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In response to Apple’s recent iOS 14 privacy updates, Facebook and Instagram has been forced to become a little more transparent with what it wants your data for. As Apple users now have an opt-in requirement for how data is collected within apps it appears Facebook’s answer is to inform you on just why they need it with a new pop-up notification within the iOS itself. Some might call it pleading or even blackmailing as the message itself states that your data collection can “help keep Facebook and Instagram free of charge.” A similar campaign has rolled out on Instagram’s iOS app which is also part of Facebook’s wider social platform portfolio.

Kim Lyon reported on the matter at The Verge after spotting a tweet from Ashkan Soltani alerting everyone to the new pop-ups. She also noted that a Facebook spokesperson had previously been in touch regarding the update which was presented in a blogpost. The company refers to the notices as “educational screens,” and said they provided “more details about how we use data for personalized ads,” as to the blog post by Dan Levy, Facebook’s vice president for ads and business products.

“This version of iOS requires us to ask for permission to track some data from these devices to improve your ads. Learn how we limit the use of this information if you don’t turn on this device setting,” the screen reads. “We use information about your activity received from other apps and websites to: show you ads that are more personalized, help keep Facebook free of charge [and] support businesses that rely on ads to reach their customers.”

The latest iOS 14 updates require expressed consent given from the device owner to the developer before they can allow an Identifier for Advertisers (IDFA) to be shared and collected. This doesn’t stop the developers from being able to target users directly with advertising. It specifically stops the share of information across apps and tracking what you do from one to the other from being shared with other companies. They can still get a lot of information if you opt-out without tracking between apps.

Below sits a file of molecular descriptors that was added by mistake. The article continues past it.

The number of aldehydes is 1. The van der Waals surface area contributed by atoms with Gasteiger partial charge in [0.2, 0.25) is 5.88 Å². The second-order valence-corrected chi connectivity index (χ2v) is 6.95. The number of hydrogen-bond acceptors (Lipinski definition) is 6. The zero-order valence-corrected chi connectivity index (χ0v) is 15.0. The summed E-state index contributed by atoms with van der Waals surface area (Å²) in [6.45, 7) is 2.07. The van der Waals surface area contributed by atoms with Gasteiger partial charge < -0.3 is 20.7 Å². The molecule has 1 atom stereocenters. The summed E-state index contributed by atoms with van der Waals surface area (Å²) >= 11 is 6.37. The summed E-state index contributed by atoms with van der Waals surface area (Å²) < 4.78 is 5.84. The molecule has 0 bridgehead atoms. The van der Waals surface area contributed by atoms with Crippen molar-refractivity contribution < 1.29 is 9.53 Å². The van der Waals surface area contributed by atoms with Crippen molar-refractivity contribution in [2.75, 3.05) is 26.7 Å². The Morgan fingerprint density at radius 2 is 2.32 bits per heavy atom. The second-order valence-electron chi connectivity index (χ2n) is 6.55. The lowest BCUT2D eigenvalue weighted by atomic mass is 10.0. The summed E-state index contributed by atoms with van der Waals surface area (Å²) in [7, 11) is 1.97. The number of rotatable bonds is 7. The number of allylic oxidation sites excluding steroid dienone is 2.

The new privacy rules also prevent developers from being able to get around the opt-in. One way they could attempt that would be to change the IDFA tracking to email address tracking, but this would now place them in direct violation. Of course, Apple will have to adhere to its own rules with its proprietary apps as well.

Facebook has publicly argued against new privacy changes for some time now. Their main focus of contempt being that small business could experience the brunt of the fallout. Many starter campaigns rely on Facebook advertising to develop and spread. Apple has been working hard to encourage new business models via apps they have in development. These apps would require a subscription instead of relying on advertising. Facebook deems the potential profits that Apple could make the sole reason behind their new privacy updates in the first place. 

Facebook once ran with the “free and always will be.” tagline which was removed without too many people noticing back in 2019. So the “keep Facebook/Instagram free” campaign may seem out of character. However, when Mark Zuckerberg testified before Congress in 2018 he wasn’t quite as transparent. He stated that “There will always be a version of Facebook that is free,” but this doesn’t rule out a potential premium model in the future.

During Facebook’s January earnings call, the company admitted that Apple was one of his company’s biggest rivals and openly called them out on their tactics. “Apple has every incentive to use their dominant platform position to interfere with how our apps and other apps work, which they regularly do to preference their own,” Zuckerberg said. “This impacts the growth of millions of businesses around the world, including with the upcoming iOS 14 changes.”

Apple has had requests for comments but is yet to respond publicly on the matter.

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